What's so funny about Rick Reilly's article on the 4,008 reasons why he hates the Yankees is that those are the same reasons that I love them.
—JOHN F. PORTELLE, Staten Island, N.Y.
Encomiums for Payne
Thank you for your moving piece about Payne Stewart (The Final Journey, Nov. 1). It was a pleasure to see Stewart stand out not only as a result of his play but also because of his wit. The sporting world will be less fun without him.
JOEY BUTLER, Nashville
If ever a photo depicted the soul, the intensity and the competitive spirit of an individual, Simon Bruty's shot of Payne Stewart at the Country Club during the Ryder Cup certainly did.
DOC WHITE, Eatonville, Fla.
Frank Deford's splendid and cerebral profile of Phil Jackson notes that a decade ago Jackson underwent personality testing to determine his ideal vocation, only to find mat he was best suited for housekeeper and trail guide (Father Phil, Nov. 1). Now Jackson is likely to learn how good he might be at those jobs. The Lakers' house needs tidying, and the trail to a title is overgrown. L.A. fans can only hope that Jackson's decade-old test result still applies.
PHIL DE HAAN, Grand Rapids
I found it surprising that there wasn't more mention of longtime Jackson assistant Tex Winter. Without Tex, Jackson's Bulls might never have won six championships. He is the master of the Triangle offense, and he sat players down and taught them where to go on the court. While Jackson was the team molder, Winter was the team driver.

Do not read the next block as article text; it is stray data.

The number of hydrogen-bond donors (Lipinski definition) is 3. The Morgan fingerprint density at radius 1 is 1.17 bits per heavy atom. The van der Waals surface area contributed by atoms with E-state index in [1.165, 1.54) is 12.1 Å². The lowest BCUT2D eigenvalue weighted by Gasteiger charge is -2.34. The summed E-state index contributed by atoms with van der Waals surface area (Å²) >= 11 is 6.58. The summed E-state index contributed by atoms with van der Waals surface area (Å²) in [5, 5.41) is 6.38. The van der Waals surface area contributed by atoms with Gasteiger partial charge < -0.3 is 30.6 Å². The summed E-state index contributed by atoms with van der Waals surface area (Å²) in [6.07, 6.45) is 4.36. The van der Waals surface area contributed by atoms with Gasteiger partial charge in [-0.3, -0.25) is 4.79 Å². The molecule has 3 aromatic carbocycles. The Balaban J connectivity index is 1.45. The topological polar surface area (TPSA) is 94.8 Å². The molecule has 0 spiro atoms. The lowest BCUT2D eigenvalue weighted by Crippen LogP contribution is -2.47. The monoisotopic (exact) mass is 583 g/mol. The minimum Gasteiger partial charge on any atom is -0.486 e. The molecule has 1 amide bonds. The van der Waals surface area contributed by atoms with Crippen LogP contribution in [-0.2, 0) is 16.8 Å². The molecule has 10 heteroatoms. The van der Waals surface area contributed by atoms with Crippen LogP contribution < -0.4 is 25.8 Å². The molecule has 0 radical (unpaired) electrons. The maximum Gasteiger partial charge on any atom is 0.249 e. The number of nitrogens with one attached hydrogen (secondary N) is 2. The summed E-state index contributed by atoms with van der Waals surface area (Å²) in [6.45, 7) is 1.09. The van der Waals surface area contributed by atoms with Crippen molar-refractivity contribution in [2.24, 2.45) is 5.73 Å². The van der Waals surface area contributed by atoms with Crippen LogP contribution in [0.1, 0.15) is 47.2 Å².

STEPHEN BORG, Evanston, Ill.
I am so tired of sportswriters fawning over Phil Jackson's Zen Master snow job. By making up his moral rules as he goes, it appears he has achieved his goal of eliminating all feelings of guilt.
MARWOOD STOUT, Camarillo, Calif.
Payne Stewart, one of the classiest golfers in PGA history, dies in a tragic plane crash, and we get Jackson on the cover holding a crystal ball with Shaq and Kobe in it? What's more important: the death of Stewart or another Lakers team that will choke at the finish line?
PATRICK ALESHIRE, Hartland, Wis.
The Bucks Stop Here
How could you omit Milwaukee's Glenn Robinson and Ray Allen from your list of dazzling duos (The Power of Two, Nov. 1)? You ranked both ahead of the New York Knicks' Allan Houston and Latrell Sprewell in your player value rankings but decided to go with the lesser, according to you, tandem in the piece on pairs. Robinson and Allen deserved to be there.
DENNIS SCHULTEIS, Hartford, Wis.
Lovable or Loathsome
Thanks to Rick Reilly for explicitly putting into words the true feelings so many fans have for the Yankees (THE LIFE OF REILLY, Nov. 1). His three-volume set sounds like the perfect holiday gift. Put me down for seven sets.
JANN GARRETT, Everett, Wash.
As a Brooklyn-born, lifelong Yankees fan, I immensely enjoyed Reilly's jealousy-induced column. One bit of advice, however: Next time save the poetic line, "overdog-loving, Eveready-chucking, bandwagon-hopping, fair-weather, brownnose, pucker-lipped human goiters" for a story on Cowboys fans.
BRIAN LIEBMAN, Jupiter, Fla.